Sexually transmitted infections (STIs) are infections transmitted from person to person through sexual contact. STIs can be caused by bacteria, viruses, or parasites. Examples include gonorrhea, genital herpes, human papillomavirus infection, HIV/AIDS, chlamydia, and syphilis.
Why Is the Study of Sexually Transmitted Infections a Priority for NIAID?
STIs are an important global health priority because of their devastating impact on women and infants and their inter-relationships with HIV/AIDS. STIs and HIV are linked by biological interactions and because both infections occur in the same populations. Infection with certain STIs can increase the risk of getting and transmitting HIV as well as alter the way the HIV infection progresses. In addition, STIs can cause long-term health problems, particularly in women and infants. Some of the health complications that arise from STIs include pelvic inflammatory disease, infertility, tubal or ectopic pregnancy, cervical cancer, and perinatal or congenital infections in infants born to infected mothers.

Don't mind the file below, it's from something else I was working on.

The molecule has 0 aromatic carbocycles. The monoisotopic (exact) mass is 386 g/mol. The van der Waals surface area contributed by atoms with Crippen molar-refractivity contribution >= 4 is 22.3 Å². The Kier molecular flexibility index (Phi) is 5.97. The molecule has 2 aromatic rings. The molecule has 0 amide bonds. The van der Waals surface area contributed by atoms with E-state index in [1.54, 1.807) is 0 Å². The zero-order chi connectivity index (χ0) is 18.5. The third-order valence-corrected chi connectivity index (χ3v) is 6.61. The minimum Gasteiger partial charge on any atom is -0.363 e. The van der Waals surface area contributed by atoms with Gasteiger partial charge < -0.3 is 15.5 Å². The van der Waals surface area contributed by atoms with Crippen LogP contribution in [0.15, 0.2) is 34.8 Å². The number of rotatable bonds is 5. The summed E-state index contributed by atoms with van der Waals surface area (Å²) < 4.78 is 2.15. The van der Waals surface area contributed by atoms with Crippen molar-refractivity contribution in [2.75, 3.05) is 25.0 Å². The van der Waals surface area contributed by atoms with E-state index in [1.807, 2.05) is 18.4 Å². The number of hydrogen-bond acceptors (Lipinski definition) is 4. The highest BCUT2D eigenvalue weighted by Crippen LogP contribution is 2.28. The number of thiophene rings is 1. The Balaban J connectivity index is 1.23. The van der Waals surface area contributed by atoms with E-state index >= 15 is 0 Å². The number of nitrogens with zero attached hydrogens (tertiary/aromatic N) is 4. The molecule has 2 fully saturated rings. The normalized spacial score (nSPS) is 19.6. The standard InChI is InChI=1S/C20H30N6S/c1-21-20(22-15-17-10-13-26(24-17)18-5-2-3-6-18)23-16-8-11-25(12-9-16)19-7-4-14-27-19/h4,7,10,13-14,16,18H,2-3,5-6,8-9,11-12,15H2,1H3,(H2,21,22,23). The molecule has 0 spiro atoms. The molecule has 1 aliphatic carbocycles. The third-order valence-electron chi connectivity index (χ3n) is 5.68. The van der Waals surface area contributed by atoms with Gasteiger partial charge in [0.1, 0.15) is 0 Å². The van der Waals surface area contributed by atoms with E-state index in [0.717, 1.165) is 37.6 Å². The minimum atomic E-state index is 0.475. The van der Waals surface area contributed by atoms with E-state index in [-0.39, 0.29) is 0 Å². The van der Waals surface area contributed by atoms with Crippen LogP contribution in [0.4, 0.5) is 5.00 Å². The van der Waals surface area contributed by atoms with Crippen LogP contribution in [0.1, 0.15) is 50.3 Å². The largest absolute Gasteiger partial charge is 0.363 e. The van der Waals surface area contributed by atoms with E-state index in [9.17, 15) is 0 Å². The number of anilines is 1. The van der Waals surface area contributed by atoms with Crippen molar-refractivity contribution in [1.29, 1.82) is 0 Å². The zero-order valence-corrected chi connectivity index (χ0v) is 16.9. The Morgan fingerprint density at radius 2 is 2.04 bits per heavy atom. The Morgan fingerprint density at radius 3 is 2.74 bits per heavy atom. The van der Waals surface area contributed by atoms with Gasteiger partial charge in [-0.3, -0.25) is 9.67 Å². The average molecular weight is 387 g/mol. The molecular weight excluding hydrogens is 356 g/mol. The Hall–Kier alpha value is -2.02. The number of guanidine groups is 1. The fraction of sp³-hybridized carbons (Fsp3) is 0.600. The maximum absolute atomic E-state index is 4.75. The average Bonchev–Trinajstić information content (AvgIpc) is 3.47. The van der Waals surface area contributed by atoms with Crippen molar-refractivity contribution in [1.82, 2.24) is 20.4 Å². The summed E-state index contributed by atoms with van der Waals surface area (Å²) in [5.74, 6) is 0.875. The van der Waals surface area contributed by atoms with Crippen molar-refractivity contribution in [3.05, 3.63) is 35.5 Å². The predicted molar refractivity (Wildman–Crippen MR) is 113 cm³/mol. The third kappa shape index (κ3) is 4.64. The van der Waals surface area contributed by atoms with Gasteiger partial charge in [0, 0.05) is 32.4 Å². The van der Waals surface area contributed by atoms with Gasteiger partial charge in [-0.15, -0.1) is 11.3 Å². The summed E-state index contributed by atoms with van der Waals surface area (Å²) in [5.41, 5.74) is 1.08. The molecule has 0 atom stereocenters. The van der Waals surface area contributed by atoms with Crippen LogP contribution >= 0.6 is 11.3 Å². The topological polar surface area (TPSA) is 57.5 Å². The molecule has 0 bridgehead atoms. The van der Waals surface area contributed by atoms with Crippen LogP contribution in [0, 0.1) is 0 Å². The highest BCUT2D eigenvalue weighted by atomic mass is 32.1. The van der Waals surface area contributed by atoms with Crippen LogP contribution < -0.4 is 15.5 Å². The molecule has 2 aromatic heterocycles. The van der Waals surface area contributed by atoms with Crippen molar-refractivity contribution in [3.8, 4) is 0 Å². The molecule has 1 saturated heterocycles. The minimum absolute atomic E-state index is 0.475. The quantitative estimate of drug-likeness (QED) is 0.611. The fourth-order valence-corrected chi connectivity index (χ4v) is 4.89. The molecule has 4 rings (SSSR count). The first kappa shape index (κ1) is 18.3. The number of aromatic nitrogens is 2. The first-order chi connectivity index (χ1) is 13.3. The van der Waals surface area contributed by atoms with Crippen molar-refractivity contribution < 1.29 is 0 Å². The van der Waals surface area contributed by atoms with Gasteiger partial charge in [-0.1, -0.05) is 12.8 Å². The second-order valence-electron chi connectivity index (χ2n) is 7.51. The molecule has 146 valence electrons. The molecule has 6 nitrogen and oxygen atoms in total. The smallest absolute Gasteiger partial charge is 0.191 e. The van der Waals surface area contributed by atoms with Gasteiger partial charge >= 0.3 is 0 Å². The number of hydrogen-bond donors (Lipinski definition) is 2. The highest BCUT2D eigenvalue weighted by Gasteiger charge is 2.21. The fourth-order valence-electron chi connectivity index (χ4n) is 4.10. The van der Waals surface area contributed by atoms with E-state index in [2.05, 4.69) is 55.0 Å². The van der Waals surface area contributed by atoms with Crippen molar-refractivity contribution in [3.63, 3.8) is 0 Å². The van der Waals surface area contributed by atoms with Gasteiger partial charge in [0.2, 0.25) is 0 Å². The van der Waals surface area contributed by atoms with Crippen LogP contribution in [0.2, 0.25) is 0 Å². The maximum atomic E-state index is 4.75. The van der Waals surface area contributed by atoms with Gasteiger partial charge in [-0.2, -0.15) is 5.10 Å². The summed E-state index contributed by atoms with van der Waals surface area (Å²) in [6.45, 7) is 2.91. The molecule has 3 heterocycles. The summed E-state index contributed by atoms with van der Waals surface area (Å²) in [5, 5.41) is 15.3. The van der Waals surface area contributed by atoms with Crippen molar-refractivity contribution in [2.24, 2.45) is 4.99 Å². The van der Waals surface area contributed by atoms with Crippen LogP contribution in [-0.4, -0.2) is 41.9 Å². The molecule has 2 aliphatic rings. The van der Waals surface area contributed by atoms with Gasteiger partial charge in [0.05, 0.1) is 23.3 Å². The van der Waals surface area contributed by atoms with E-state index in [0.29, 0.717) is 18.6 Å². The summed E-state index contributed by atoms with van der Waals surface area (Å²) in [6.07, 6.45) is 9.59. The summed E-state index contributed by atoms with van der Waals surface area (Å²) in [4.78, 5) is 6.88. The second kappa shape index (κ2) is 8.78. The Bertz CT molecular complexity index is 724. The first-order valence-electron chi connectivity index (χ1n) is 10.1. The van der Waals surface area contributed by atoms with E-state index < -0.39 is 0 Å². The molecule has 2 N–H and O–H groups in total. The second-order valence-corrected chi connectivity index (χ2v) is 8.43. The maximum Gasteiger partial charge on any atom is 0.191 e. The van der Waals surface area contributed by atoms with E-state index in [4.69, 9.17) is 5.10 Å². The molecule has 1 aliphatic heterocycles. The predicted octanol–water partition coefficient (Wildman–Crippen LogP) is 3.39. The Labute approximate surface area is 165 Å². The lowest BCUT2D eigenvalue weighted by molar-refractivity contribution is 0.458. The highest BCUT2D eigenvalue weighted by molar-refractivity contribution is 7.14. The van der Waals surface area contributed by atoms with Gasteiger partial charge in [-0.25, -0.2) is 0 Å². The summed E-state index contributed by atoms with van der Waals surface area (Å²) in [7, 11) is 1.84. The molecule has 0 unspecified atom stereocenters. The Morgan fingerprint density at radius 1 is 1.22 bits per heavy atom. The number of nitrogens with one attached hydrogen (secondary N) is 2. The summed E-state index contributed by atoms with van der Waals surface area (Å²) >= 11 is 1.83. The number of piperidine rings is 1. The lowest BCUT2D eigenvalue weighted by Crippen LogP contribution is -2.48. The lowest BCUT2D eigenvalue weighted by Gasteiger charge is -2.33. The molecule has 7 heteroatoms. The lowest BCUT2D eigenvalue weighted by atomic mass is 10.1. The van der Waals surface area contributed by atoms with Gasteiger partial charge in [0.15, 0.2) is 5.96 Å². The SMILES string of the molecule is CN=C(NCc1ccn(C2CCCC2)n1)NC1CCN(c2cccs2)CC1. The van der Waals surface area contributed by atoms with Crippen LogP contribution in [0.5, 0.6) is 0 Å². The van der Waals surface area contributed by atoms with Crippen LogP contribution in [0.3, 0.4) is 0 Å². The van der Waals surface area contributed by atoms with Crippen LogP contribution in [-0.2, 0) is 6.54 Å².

How Is NIAID Addressing This Critical Topic?
The ultimate objective of NIAID-supported research is to develop effective prevention and treatment approaches to control STIs. To develop these strategies, basic research is necessary toward understanding the structure, function, growth, pathogenesis, and evolution of STI bacterial, viral, parasitic, protozoan, and fungal agents. Another important aspect of basic research is to examine the impact of STIs in various populations.
NIAID work in genomic sequencing further accelerates STI biological research and discovery. NIAID has collected genomic data on STI pathogens and made it available to qualified researchers through public databases. Recent advances include the genomic sequencing of pathogens responsible for trichomoniasis, chlamydia, gonorrhea, and human genital ulcer disease (chancroid). The sequencing of genomes allows researchers to read and decipher genetic data that may aid in the development of novel diagnostics, topical medications, and vaccines.
To advance research to understand and address Herpes Simplex Virus (HSV) infection, the NIH has established a strategic plan for research that combines the efforts of the research community with those in public health and clinical medicine to develop interventions to reduce the health consequences of HSV.